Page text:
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Next Week: Can The EU “Reconstitute” ?

  • June 16th, 2007
  • Posted by EUEditor

merkel-resize.jpgStung by the defeat of expansion plans at referendums in France and the Netherlands, two years ago, European leaders have been regrouping around a plan B idea, for a new constitution.

Germany’s Chancellor Angela Merkel as the current EU president has been making the running on a revised plan for getting changes approved in 2007.

The first effort, which can be thought of now as plan A, was aimed at creating a first-ever European constitution.

It would have consolidated a set of Treaties that currently make up collective European law; it would have made the management of the EU simpler by moving towards qualified majority voting on many issues, instead of the consensus system.

That would have permitted expansion to include more member countries, and would have gone together with extended competency for the EU, especially by authorising a common policy on external relations – with an EC foreign minister.

The expansion idea hit a raw nerve with many voters at the time, as new countries had been admitted from Eastern Europe and there were campaigns going on against uncontrolled internal immigration.

In 2007 Chancellor Merkel has been promoting a “slimmed down” proposal that may not mention the word “constitution” but would include most of the key ideas – and it would not require referendums to be approved.

Already, all 27 member government have signed on formally to back the original constitution proposal, and 18 have obtained the necessary public or parliamentary approval – depending on their own national laws.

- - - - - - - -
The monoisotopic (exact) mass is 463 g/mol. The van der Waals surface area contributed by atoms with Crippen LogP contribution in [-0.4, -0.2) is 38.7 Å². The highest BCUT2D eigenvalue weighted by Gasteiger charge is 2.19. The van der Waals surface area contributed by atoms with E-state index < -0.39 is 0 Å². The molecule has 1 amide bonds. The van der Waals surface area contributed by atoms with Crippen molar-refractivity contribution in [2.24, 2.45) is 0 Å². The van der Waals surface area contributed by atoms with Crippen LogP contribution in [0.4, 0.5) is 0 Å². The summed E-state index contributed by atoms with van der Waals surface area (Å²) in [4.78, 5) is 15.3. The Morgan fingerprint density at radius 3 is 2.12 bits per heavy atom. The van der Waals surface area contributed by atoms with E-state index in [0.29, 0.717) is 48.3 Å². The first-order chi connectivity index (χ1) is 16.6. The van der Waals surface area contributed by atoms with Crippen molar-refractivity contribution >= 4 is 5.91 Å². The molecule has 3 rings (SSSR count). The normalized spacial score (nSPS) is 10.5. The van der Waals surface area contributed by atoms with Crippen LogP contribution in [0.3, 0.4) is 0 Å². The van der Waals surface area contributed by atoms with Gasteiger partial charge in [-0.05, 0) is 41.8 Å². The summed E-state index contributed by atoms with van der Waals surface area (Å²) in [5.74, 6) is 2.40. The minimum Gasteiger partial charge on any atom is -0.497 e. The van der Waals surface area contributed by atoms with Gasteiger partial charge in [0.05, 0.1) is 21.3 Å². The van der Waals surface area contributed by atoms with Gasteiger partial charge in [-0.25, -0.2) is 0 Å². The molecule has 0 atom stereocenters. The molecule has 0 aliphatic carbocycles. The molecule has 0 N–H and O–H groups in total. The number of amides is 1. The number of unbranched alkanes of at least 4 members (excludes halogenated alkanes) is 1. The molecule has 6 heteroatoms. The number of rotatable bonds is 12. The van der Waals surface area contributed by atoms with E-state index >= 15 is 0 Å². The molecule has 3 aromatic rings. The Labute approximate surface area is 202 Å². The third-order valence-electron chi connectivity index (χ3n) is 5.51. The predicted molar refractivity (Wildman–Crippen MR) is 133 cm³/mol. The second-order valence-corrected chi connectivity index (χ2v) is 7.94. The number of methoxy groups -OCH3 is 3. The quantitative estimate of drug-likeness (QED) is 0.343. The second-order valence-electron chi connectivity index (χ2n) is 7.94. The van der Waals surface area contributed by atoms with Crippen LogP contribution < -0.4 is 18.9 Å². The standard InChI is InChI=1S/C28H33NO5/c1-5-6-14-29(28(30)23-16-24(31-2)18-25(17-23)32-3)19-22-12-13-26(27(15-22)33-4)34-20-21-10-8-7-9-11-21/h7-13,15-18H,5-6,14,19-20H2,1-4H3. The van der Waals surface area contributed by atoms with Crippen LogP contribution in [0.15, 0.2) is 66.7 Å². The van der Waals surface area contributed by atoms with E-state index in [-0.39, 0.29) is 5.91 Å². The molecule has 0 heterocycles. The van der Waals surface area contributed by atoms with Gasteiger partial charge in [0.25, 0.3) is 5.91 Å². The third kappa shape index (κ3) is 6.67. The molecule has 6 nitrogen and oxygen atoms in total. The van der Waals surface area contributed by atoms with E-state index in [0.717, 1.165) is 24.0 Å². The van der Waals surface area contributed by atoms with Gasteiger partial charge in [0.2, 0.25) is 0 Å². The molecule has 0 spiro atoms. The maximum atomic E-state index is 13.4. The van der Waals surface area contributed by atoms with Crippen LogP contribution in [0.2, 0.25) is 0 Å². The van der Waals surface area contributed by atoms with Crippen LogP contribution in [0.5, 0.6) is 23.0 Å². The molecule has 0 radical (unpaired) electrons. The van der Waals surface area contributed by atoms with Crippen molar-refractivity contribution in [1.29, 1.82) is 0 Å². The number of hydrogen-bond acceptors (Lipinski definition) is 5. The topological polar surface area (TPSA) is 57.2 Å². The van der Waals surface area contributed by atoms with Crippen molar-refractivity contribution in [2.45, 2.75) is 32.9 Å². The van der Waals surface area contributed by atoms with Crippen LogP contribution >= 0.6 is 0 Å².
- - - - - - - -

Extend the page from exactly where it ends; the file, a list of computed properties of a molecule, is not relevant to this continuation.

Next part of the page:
The Chancellor has earned praise as a deft negotiator and numbers getter.

During six months as President of both the EU and the Group of Eight (G8) main industrial powers, she has engineered agreement on making climate change a first-priority policy issue for Europe (see EUAustralia, Berlin Summit, 24, 27.3.07), and earlier this month brokered some presentable outcomes when faced with intractable disagreements among the G8 (at Samara in Russia, see EUAustralia, 4,6.6.07).

Next week (21-22.6.07) the EU Heads of Government will meet again for a summit at Brussels where the constitution, or at least its plan B replacement, is expected to be up for agreement.

The newly elected French President Nicolas Sarkozy has been active supporting it (see EUAustralia, Sarkozy at Brussels 24.5.07), meeting both Merkel, and yesterday (14.6.07), Polish leaders who had been talking of imposing a boycott. (They are against a suggested voting system that would recognise individual countries’ sovereignty but with a loading for the size of population, producing arithmetic that might reduce the voting power of some, including Poland).

Mr Sarkozy has said publicly and often that French voters endorsed his support for changing the European Union, when they elected him in May, and that would overtake their earlier decision in a referendum, on a different plan.

He has also been reiterating opposition to an application by Turkey to join the EU, a controversy likely to be brought up this time when the heads of government meet.

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